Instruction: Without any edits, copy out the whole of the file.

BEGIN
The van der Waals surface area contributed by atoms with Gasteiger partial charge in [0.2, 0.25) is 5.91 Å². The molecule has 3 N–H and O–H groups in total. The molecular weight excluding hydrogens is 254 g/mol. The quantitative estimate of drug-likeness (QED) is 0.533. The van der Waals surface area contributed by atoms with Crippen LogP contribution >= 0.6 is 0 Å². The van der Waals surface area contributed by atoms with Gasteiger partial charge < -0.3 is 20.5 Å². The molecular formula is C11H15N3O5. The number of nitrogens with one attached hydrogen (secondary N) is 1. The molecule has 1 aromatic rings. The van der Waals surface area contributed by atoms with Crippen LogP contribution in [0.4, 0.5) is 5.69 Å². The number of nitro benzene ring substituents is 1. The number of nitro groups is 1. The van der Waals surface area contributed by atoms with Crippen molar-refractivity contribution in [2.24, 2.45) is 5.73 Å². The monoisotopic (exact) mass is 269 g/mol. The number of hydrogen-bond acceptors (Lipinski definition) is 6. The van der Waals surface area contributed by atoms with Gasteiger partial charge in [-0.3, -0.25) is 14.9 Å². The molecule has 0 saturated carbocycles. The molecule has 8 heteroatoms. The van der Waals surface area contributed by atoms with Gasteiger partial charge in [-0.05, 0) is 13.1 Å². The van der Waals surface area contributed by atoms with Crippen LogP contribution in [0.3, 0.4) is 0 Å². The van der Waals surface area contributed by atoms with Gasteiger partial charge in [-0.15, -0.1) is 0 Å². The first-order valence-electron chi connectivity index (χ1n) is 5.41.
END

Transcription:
The van der Waals surface area contributed by atoms with Gasteiger partial charge in [0.2, 0.25) is 5.91 Å². The molecule has 3 N–H and O–H groups in total. The molecular weight excluding hydrogens is 254 g/mol. The quantitative estimate of drug-likeness (QED) is 0.533. The van der Waals surface area contributed by atoms with Crippen LogP contribution >= 0.6 is 0 Å². The van der Waals surface area contributed by atoms with Gasteiger partial charge < -0.3 is 20.5 Å². The molecular formula is C11H15N3O5. The number of nitrogens with one attached hydrogen (secondary N) is 1. The molecule has 1 aromatic rings. The van der Waals surface area contributed by atoms with Crippen LogP contribution in [0.4, 0.5) is 5.69 Å². The number of nitro benzene ring substituents is 1. The number of nitro groups is 1. The van der Waals surface area contributed by atoms with Crippen molar-refractivity contribution in [2.24, 2.45) is 5.73 Å². The monoisotopic (exact) mass is 269 g/mol. The number of hydrogen-bond acceptors (Lipinski definition) is 6. The van der Waals surface area contributed by atoms with Gasteiger partial charge in [-0.3, -0.25) is 14.9 Å². The molecule has 0 saturated carbocycles. The molecule has 8 heteroatoms. The van der Waals surface area contributed by atoms with Gasteiger partial charge in [-0.05, 0) is 13.1 Å². The van der Waals surface area contributed by atoms with Crippen LogP contribution in [0.3, 0.4) is 0 Å². The van der Waals surface area contributed by atoms with Gasteiger partial charge in [-0.15, -0.1) is 0 Å². The first-order valence-electron chi connectivity index (χ1n) is 5.41.